The Chief Executive of Scottish Renewables said such a move could also set back the growth of the green energy technology.
The warning follows reports that David Cameron is considering promising new restrictions on onshore windfarms as part of his offer to voters at the next general election.
It is thought that this could include subsidy cuts.
Scottish Renewables said that would make current and future projects less viable.
Chief executive Niall Stuart said: "Axing onshore wind would be bad news for the economy, the environment and employment across Scotland.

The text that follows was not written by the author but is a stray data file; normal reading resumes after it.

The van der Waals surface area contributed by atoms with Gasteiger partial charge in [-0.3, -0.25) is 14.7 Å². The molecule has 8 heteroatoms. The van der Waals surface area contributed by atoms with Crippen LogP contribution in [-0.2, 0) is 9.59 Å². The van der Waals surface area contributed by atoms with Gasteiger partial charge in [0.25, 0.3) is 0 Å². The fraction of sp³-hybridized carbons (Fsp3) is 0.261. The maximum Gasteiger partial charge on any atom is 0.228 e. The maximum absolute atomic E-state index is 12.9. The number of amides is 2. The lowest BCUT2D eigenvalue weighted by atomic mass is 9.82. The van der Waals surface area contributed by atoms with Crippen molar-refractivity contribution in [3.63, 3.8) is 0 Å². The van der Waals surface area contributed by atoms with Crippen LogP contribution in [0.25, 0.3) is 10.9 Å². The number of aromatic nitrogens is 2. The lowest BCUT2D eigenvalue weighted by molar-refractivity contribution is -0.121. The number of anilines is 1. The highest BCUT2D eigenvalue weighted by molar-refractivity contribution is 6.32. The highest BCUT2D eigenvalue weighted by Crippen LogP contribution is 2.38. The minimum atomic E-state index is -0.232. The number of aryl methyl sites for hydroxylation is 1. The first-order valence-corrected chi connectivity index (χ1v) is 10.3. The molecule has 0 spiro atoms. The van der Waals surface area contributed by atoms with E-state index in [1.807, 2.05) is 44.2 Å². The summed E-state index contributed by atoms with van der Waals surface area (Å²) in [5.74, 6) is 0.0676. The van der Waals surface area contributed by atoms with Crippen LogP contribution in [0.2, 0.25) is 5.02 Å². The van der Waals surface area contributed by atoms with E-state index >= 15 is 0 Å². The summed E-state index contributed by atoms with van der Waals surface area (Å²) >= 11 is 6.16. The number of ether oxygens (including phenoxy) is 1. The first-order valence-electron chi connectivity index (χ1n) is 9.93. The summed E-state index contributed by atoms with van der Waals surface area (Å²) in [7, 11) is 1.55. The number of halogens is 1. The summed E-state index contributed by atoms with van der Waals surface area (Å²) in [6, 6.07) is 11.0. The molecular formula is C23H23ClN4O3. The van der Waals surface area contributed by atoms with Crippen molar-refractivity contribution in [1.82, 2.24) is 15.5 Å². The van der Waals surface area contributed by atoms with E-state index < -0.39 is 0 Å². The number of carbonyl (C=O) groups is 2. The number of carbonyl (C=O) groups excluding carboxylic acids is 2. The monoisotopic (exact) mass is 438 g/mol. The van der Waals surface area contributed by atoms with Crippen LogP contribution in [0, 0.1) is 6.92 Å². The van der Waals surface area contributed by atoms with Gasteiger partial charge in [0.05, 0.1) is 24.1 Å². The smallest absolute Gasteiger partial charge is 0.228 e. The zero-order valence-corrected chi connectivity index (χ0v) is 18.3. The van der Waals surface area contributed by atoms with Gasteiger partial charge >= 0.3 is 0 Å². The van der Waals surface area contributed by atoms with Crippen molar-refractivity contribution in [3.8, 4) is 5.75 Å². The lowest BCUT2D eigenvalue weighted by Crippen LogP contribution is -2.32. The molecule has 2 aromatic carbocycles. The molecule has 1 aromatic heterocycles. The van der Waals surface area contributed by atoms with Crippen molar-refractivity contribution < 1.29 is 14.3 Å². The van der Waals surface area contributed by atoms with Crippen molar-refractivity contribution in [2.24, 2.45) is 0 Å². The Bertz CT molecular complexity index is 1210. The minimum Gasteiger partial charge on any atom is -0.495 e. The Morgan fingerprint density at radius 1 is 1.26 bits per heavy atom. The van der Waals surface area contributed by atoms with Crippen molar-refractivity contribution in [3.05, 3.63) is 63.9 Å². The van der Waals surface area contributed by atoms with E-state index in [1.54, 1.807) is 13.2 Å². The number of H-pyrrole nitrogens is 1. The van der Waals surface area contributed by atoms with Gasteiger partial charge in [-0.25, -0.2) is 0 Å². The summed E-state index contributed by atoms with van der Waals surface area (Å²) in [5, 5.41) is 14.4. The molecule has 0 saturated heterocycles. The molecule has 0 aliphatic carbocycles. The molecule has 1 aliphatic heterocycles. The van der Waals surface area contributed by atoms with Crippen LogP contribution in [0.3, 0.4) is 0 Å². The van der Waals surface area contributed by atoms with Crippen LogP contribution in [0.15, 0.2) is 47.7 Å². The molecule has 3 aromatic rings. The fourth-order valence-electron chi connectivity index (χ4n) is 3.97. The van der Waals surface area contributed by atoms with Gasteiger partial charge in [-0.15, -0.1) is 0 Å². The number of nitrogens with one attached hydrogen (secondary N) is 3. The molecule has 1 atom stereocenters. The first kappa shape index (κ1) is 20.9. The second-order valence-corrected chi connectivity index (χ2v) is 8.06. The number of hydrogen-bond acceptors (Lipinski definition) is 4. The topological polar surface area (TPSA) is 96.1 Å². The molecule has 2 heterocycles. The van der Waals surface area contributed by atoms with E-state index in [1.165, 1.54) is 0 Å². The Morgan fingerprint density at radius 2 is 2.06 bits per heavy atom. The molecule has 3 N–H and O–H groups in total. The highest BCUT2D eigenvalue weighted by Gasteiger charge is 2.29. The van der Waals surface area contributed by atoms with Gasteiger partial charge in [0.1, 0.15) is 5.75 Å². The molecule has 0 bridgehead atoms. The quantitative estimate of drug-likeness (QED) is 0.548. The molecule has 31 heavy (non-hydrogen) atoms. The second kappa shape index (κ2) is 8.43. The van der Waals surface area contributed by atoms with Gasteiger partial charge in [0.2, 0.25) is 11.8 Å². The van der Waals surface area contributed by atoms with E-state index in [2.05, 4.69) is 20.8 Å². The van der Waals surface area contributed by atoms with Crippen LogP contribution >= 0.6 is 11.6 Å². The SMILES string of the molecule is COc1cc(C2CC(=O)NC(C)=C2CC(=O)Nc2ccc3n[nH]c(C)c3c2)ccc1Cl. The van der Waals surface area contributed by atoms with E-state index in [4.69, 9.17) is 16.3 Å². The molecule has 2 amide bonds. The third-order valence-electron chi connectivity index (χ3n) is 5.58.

"In Scotland alone the industry supports almost 3,400 jobs, with many more dependent on the sector. More than £1bn was invested in 2013, with much more to come.
"The technology is the cheapest large-scale source of renewable power, is already on track to be cheaper than new nuclear generation and is increasingly competitive with gas."
He also warned that without onshore wind the UK would either miss its 2020 climate change targets or have to source renewable energy from abroad, meaning higher costs.
Reports suggest that Mr Cameron is considering making a pledge on the issue in the Tory manifesto for the 2015 general election.
The Conservatives are understood to be sympathetic to complaints that turbines blight the landscape and the noise can cause significant problems for those who live nearby.